It works to decongest clots and to keep the blood from clotting at a period long enough to let the surgeon do his work on the patient. It is specifically useful in trauma management and surgery, such as in re-attaching severed body parts or in reconstructing a burned tissue (Polsdorfer). In general, it is of benefit to all procedures involving venous insufficiency, re-plantation surgery (where artery input can be established but not venous drainage), scalp avulsions, periorbital hematomas, heart diseases and breast surgery. Each adult leech can take in up to 15 ml of congested blood and can scavenge for half an hour. The number of leeches needed for a particular case depends on the response of the congestion to the leech.

Hirudo leeches can be bought at very minimal price from a UK distributor and then kept in an aquarium with special feeds for 18 months without a second feeding. Those which have been used should first be sedated with alcohol and then burned in an incinerator to prevent spreading the medical waste they absorbed.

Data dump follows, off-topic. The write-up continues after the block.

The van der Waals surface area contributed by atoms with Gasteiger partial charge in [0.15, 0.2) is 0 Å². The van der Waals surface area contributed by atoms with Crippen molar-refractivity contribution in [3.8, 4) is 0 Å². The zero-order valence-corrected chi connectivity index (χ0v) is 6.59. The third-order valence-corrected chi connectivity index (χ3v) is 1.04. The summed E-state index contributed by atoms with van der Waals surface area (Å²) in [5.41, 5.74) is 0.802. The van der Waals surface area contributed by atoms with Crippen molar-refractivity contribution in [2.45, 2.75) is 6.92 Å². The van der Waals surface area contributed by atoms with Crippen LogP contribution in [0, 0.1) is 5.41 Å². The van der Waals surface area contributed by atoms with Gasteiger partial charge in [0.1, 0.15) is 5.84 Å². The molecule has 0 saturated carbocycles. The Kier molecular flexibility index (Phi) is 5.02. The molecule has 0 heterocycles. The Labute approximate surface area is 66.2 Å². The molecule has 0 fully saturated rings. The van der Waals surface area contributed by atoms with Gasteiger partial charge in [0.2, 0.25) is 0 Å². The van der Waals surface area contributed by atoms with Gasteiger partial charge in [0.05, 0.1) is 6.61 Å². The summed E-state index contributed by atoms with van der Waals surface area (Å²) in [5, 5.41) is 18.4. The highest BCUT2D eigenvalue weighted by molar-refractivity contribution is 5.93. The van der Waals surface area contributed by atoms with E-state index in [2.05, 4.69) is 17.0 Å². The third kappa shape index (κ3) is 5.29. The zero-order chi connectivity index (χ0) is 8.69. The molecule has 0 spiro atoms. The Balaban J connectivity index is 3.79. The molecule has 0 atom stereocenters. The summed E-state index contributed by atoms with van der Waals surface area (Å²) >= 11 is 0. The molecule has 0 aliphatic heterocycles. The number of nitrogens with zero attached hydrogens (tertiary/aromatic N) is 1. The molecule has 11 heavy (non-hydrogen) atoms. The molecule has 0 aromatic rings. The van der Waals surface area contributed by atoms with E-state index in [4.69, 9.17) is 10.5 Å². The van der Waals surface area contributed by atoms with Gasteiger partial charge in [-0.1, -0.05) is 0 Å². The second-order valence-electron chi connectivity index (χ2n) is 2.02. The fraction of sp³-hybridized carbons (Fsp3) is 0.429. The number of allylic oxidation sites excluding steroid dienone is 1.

There have been a few reports on complications, such as meningitis, excessive blood flow, getting lost into the body openings, allergies and psychological reactions. These, however, are readily manageable and do not outweigh the benefits of the Therapy.

Introduction. This species of parasites is proving to be an asset to man. Three cases of class 2V ring finger avulsion injuries (Sparkes et al. 1996), a nine-year-old boy's ear, ruthlessly bitten and torn by a Dalmatian, and the lives and limbs of other patients from 29 different countries have been reported as salvaged by slimy, ugly-looking and creepy leeches. The worms performed such feats by sucking gorged blood or blood clots in sufficient amounts for a few minutes or by letting blood ooze from its bite after sucking and preventing it from clotting, long enough for surgical procedures to be conducted, thus keeping the victim alive (Concannon 2000). Their saliva contains hirudin, an anti-coagulant and anesthetic that produces these effects.